Banks across Southeast Asia are preparing for a surge in bad loans due to the Coronavirus outbreak. In Singapore, banks have been bracing for a rise in bad loans as bankruptcies were on the rise in the country even before the Coronavirus pandemic hit Singapore’s banking system.
Elsewhere in Southeast Asia, Malaysia’s banks are preparing to offer broader loan deferrals to the tune of $32.8 billion to soften the impact of the Coronavirus pandemic. Malaysian banks will offer six-month deferrals for all individual and SME loans. They will also allow people to convert their credit card debt into three-year term loans.
In Singapore, companies facing liquidation jumped to 287 in 2019, the highest since 2005. The city state also saw 434 individual bankruptcies, the highest since 2004. All of these are expected to lead to an increase in bad loans at Singapore banks including at DBS Group Holdings.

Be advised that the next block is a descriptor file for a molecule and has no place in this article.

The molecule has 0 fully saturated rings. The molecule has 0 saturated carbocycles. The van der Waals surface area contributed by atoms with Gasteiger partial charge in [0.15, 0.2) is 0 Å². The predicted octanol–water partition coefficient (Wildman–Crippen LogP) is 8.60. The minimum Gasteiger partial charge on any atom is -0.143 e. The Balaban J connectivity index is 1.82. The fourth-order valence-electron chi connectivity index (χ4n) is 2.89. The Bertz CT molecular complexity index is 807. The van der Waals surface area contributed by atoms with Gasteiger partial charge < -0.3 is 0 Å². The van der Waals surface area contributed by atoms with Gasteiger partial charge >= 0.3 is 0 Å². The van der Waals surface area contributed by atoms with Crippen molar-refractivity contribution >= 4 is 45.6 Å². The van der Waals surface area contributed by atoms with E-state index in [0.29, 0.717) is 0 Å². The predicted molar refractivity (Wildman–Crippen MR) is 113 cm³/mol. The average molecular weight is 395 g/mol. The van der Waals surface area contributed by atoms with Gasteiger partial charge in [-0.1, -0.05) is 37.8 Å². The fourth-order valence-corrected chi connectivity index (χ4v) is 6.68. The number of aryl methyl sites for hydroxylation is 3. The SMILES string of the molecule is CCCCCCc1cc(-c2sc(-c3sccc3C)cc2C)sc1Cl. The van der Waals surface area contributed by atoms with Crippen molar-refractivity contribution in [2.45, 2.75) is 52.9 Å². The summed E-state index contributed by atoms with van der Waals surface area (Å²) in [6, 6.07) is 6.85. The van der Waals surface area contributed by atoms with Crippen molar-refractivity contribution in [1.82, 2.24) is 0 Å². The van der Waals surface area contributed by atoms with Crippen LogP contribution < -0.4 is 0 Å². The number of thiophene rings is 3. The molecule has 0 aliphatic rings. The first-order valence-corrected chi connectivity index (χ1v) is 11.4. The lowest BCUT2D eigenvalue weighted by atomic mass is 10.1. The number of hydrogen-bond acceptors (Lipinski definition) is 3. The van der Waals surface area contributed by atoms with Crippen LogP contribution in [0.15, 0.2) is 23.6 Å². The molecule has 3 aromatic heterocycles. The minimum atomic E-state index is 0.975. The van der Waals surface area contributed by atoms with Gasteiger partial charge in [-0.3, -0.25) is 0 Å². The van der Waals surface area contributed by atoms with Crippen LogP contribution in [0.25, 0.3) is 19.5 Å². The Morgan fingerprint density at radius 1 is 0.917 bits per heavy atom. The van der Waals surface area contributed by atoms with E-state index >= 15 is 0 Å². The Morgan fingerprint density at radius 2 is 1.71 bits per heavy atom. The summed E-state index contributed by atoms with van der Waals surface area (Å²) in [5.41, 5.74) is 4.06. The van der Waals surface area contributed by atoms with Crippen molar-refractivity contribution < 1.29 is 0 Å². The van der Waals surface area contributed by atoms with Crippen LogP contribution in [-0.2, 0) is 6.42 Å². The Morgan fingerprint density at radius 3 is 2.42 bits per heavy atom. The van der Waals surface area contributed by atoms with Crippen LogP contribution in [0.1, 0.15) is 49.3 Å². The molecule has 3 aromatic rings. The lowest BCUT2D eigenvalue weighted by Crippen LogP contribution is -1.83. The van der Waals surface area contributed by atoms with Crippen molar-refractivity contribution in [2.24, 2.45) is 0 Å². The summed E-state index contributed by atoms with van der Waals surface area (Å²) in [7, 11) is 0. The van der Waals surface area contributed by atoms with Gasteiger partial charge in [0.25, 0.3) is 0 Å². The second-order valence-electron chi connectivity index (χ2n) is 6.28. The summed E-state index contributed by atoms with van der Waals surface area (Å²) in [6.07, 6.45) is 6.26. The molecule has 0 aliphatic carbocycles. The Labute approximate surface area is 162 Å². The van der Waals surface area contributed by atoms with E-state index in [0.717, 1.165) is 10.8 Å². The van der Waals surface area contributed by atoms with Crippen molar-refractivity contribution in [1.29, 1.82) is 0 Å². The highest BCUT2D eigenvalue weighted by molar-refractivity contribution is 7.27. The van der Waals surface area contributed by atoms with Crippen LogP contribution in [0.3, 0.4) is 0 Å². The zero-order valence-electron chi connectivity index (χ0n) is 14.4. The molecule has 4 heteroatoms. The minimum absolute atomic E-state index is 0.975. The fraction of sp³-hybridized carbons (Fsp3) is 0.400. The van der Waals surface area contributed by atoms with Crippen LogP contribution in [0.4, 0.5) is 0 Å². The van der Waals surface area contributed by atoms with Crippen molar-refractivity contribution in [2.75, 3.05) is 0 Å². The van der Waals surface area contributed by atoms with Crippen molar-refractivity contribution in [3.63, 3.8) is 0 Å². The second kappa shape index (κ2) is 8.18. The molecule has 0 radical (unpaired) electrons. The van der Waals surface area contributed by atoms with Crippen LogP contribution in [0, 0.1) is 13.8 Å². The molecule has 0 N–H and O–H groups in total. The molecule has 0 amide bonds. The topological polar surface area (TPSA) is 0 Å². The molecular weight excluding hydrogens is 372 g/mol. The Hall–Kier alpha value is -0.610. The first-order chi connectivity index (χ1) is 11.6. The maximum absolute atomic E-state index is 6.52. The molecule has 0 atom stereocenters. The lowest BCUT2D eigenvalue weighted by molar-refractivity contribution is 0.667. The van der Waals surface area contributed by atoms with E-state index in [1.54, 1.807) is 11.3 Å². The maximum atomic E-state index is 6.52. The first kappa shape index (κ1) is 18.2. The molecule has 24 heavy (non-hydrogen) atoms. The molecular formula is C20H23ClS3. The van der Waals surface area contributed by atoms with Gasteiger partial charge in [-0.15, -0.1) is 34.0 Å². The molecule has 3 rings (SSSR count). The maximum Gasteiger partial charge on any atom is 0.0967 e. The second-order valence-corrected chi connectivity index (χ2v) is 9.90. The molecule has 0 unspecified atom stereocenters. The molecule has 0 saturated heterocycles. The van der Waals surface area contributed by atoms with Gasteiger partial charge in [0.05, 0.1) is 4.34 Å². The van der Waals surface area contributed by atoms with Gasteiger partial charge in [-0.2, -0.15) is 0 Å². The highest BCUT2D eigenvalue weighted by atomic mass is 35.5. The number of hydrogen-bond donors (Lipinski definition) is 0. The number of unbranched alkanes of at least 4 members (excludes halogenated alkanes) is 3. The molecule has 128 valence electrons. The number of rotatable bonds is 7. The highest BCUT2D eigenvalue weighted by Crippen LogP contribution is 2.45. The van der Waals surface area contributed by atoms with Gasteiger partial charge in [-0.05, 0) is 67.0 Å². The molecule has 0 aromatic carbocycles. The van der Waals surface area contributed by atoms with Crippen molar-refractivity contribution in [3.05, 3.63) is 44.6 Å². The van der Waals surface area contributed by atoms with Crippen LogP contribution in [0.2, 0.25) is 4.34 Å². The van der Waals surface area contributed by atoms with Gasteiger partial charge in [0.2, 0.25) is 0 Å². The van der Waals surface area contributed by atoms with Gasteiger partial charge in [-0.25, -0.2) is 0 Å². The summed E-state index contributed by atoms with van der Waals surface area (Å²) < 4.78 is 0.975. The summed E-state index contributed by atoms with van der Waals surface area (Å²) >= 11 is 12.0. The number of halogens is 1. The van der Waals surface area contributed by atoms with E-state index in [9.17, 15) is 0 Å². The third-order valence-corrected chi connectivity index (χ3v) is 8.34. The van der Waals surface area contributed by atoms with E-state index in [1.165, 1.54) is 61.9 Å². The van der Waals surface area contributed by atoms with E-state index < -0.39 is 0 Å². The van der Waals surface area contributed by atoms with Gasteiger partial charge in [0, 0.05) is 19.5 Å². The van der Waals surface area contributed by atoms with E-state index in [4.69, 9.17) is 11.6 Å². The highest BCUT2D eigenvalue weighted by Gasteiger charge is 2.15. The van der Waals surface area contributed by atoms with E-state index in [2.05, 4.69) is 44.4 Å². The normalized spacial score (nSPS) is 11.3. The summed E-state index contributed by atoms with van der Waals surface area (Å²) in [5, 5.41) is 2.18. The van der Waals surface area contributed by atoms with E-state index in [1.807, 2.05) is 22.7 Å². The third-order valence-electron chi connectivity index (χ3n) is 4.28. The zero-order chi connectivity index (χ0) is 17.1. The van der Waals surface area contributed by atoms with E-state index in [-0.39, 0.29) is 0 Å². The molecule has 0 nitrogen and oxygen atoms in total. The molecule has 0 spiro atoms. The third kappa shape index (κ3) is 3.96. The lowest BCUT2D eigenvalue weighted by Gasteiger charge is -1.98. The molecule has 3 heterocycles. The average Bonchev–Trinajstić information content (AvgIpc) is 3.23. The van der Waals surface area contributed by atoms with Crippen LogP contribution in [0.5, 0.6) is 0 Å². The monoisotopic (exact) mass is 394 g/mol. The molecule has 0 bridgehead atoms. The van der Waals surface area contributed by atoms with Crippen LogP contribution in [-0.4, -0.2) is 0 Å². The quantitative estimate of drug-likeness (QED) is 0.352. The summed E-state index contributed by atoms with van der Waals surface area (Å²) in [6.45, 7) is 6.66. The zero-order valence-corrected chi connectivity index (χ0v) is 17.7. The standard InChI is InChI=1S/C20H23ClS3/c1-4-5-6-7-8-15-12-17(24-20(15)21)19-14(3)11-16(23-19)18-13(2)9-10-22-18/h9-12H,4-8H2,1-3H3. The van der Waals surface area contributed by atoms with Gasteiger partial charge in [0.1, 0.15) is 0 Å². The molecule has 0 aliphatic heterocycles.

Although the Singapore banks have announced easing of borrowing terms, analysts at Sanford Bernstein were quoted by regional media as saying that non-performing loan ratios for DBS and OCBC could climb to 1.8% this year from 1.5% in 2019. At UOB, the ratio may jump to 1.9% from 1.5%, they said. UOB had earlier said that its bad loan costs are expected to rise more than expected due to the Coronavirus outbreak and the steep fall in oil prices.
The Malaysian banking regulator has allowed Banks to draw down capital conservation buffer of 2.5 percent, operate below minimum liquidity coverage of 100 per cent, and use regulatory reserves, according to the press release.
Meanwhile in Southeast Asia, the Vietnam government has said that several banks have seen their bad debt ratios rise as clients face liquidity challenges due to the Coronavirus outbreak. According to a Vietnam government press release, 14.3 percent of the total lending at 23 credit institutes has been affected by the Coronavirus outbreak.